More Quotas To Come

The above are the quotas I currently keep formally. I plan on continuing to add new quotas until I begin to consistently fail to accomplish them despite my best efforts. This should give me a good baseline on where my limits are. Thinking about it now, I should probably add some additional quotas regarding diet and caloric intake. I should probably add another towards the completion of side projects. Close X many features per week. This would also encourage me to plan features out instead of jumping around aimlessly.

Changing Quotas

Before I move on to a bit about how I manage my quotas I thought I would make a note about changing quotas.

John Sonmez, the founder of SimpleProgrammer and prior guest on my podcast, made a point in one of his articles, videos, or on a podcast that he does not change things in mid-flight. That is, if he commits to running 3 times per week and after the first run thinks maybe it wasn't such a good idea that he will complete the other 2 runs before he actually makes the decision to change his schedule. This prevents you from making emotional decisions to stop doing something because it was too hard one time.

His advice is sage in this matter. If you pick up a quota system I wouldn't recommend making changes to it until you at least fill the existing quota. I've now made the rule that I am only allowed to remove or modify my quotas on Sunday. This way I am required to at least see the week out if I have a hard time some day.... and let's be honest, we all have rough days from time to time.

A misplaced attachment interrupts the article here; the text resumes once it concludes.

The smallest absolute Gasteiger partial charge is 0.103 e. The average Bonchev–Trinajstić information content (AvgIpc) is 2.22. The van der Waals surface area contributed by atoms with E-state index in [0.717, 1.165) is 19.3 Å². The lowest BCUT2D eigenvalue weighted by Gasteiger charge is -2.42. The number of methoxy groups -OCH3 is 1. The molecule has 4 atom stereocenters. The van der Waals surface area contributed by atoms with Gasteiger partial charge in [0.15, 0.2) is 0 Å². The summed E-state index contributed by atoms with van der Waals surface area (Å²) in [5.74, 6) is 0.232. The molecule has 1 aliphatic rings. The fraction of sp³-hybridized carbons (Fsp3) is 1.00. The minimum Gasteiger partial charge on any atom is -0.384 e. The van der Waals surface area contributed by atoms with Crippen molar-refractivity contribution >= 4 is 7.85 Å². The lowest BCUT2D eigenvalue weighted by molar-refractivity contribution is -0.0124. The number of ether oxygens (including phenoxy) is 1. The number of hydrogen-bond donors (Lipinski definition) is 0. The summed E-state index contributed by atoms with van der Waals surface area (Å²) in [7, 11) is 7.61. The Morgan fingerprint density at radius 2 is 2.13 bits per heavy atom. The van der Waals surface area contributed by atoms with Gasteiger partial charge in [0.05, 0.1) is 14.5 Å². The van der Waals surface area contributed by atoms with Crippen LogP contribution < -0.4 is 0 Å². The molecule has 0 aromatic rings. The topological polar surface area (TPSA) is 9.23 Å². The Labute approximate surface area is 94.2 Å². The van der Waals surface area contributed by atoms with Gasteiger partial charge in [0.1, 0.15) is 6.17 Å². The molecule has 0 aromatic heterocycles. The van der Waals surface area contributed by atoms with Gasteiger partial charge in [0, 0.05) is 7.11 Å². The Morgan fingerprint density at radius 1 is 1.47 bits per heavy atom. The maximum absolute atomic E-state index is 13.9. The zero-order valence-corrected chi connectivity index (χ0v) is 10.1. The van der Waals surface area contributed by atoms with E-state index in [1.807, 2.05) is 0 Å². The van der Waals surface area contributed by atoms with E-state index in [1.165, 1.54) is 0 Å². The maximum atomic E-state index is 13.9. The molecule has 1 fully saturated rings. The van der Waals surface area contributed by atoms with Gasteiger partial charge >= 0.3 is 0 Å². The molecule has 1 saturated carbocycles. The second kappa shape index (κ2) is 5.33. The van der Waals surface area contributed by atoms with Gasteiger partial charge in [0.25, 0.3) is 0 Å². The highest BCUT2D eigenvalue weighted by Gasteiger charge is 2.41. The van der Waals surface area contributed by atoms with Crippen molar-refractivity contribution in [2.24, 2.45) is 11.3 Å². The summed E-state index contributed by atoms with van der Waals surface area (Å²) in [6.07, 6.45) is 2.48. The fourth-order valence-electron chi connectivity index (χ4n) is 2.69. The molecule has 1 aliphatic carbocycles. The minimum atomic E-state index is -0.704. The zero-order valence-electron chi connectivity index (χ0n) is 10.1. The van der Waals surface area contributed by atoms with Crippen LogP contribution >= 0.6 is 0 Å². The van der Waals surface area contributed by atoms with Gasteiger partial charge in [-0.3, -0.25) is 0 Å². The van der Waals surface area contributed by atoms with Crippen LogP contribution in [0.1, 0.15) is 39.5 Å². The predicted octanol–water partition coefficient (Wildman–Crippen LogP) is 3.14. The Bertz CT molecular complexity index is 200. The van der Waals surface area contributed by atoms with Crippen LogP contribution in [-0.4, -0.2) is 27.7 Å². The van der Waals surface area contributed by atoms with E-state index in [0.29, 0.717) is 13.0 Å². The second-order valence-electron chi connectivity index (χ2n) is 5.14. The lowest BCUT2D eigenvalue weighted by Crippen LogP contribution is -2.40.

Quota Management

I am currently using Trello to track my quotas. It works well enough but there are features and usability things I would like to add and address by creating

Current: Trello

Trello is a great tool for a lot of things. It is a more than adequate tool for tracking quotas and their fulfillment. Here is a look at how I currently organize my quotas in Trello:


The at the beginning of the week I move all my cards into the This Week list. As I complete them I move the cards from the This Week list into the Done list. When the week is up I make and modifications I want and restart the process over again. This works well and I would recommend using it if you would like to implement a quota system for yourself.


I am building to function for the express purpose of quota management. These are some screenshots from my current, rough implementation of features. I haven't had a lot of time to devote to this project and I've had to learn a bunch of web related frameworks I haven't used before so progress has been slow.


You can tell I am a master at writing copy! errr... maybe not. I have sign up and sign in seemingly working using the mechanism I wrote about in my recent post Building a Website with Node and a Bunch of Other Stuff, Part 3.

Here is a look at my quotas in Kwota:


I am not entirely sure how this will look when I am all done, but things are starting to shape up for the most basic functionality. Despite wanting to eventually turn into a service that could hopefully generate some revenue, I have made the thing open source under MIT. You can get the source code here: if you want to try it out or just want to have a good laugh at my JavaScript/web programming abilities.

Why Not Give It A Try?

We all have goals that we want to achieve. I, personally, want to be a healthy self-made millionaire. Goals alone, however, are not enough. If you want to achieve something you need a system. In the short time I have been using them, micro-quotas have helped me to blog regularly, get my podcast up and running again, and focus on my health. If you feel stuck why not give this technique a try? Move some of those goals from red to green.